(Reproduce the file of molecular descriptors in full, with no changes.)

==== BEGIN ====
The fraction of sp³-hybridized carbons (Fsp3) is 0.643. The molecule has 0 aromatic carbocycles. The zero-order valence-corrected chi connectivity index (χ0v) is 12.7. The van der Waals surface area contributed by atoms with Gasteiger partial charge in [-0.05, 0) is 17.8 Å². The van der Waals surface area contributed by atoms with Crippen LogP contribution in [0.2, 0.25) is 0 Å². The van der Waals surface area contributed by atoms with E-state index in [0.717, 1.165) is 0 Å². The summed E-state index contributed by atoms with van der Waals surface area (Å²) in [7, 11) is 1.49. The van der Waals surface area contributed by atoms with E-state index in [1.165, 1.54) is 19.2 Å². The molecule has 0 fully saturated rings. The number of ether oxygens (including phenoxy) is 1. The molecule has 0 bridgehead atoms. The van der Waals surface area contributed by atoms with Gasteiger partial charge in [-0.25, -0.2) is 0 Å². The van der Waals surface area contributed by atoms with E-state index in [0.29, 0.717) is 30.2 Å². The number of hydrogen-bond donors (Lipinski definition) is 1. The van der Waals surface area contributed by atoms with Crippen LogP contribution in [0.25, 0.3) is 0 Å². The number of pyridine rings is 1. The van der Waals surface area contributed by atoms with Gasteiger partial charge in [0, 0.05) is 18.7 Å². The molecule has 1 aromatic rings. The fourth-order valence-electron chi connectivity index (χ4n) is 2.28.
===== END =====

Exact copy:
The fraction of sp³-hybridized carbons (Fsp3) is 0.643. The molecule has 0 aromatic carbocycles. The zero-order valence-corrected chi connectivity index (χ0v) is 12.7. The van der Waals surface area contributed by atoms with Gasteiger partial charge in [-0.05, 0) is 17.8 Å². The van der Waals surface area contributed by atoms with Crippen LogP contribution in [0.2, 0.25) is 0 Å². The van der Waals surface area contributed by atoms with E-state index in [0.717, 1.165) is 0 Å². The summed E-state index contributed by atoms with van der Waals surface area (Å²) in [7, 11) is 1.49. The van der Waals surface area contributed by atoms with E-state index in [1.165, 1.54) is 19.2 Å². The molecule has 0 fully saturated rings. The number of ether oxygens (including phenoxy) is 1. The molecule has 0 bridgehead atoms. The van der Waals surface area contributed by atoms with Gasteiger partial charge in [-0.25, -0.2) is 0 Å². The van der Waals surface area contributed by atoms with E-state index in [0.29, 0.717) is 30.2 Å². The number of hydrogen-bond donors (Lipinski definition) is 1. The van der Waals surface area contributed by atoms with Crippen LogP contribution in [0.25, 0.3) is 0 Å². The number of pyridine rings is 1. The van der Waals surface area contributed by atoms with Gasteiger partial charge in [0, 0.05) is 18.7 Å². The molecule has 1 aromatic rings. The fourth-order valence-electron chi connectivity index (χ4n) is 2.28.